Time, like an ever rolling stream,
Bears all its sons away;
They fly, forgotten, as a dream
Dies at the opening day.

Like flowery fields the nations stand
Pleased with the morning light;
The flowers beneath the mower’s hand
Lie withering ere ‘tis night.

Our God, our help in ages past,
Our hope for years to come,
Be Thou our guard while troubles last,
And our eternal home.


Thursday, January 27, 2011

Learning to Pray.

Tim Challies post today was quite convicting, simple, yet has really made me consider my time in prayer. He posts a few nuggets resonating in his mind and the Lord is using that to convict me of my lack of prayer, my belief in prayer, and the power of the One whom I am praying to.

Quickly from Challies post:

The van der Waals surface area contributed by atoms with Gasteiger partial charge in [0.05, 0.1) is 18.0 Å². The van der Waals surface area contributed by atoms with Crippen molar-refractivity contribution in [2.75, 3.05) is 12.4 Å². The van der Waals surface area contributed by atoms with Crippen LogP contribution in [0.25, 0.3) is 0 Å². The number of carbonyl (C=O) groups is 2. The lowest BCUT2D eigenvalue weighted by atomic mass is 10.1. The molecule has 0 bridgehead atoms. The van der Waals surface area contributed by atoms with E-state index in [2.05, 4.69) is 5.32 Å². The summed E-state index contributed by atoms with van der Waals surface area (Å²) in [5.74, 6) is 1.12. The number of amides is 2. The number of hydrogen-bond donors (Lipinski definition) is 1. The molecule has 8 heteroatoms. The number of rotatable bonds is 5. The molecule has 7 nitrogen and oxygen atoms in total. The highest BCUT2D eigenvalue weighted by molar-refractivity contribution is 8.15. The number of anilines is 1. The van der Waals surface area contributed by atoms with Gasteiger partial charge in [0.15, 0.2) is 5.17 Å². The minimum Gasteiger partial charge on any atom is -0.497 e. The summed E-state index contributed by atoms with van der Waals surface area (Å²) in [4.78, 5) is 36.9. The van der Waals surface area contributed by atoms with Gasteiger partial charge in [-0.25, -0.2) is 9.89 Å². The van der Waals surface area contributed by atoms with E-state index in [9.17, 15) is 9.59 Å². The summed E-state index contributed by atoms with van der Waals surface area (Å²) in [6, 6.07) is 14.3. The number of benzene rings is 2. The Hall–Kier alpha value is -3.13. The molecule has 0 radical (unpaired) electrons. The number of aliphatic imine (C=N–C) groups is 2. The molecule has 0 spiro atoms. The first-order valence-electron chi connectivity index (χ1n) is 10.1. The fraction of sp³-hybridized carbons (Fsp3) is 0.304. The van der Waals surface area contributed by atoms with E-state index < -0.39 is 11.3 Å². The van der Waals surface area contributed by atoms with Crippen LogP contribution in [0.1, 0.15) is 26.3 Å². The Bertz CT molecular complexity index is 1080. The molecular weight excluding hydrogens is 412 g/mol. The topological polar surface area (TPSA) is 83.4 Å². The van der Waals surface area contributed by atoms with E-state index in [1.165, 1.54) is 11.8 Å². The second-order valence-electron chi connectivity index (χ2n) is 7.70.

Pray within your capacity to believe. One pastor said that we often pray beyond our capacity to believe. He used the example of praying for the salvation of his wife’s parents. He and his wife would pray that the Lord would save them, but they were praying without faith; though they knew God could, in theory, do this, they doubted that he actually would. What they decided to do was to pray within their capacity to believe, and so they began to pray smaller, incremental prayers for things they truly could ask in faith. In a similar situation you might pray that the Lord would bring your parents just one Christian friend, or that they would hear the gospel just one time, and so on. And once that prayer is answered, you can then pray for the next, slightly bigger thing. All the while you are ratcheting up your prayers while acknowledging God’s incremental answers to them.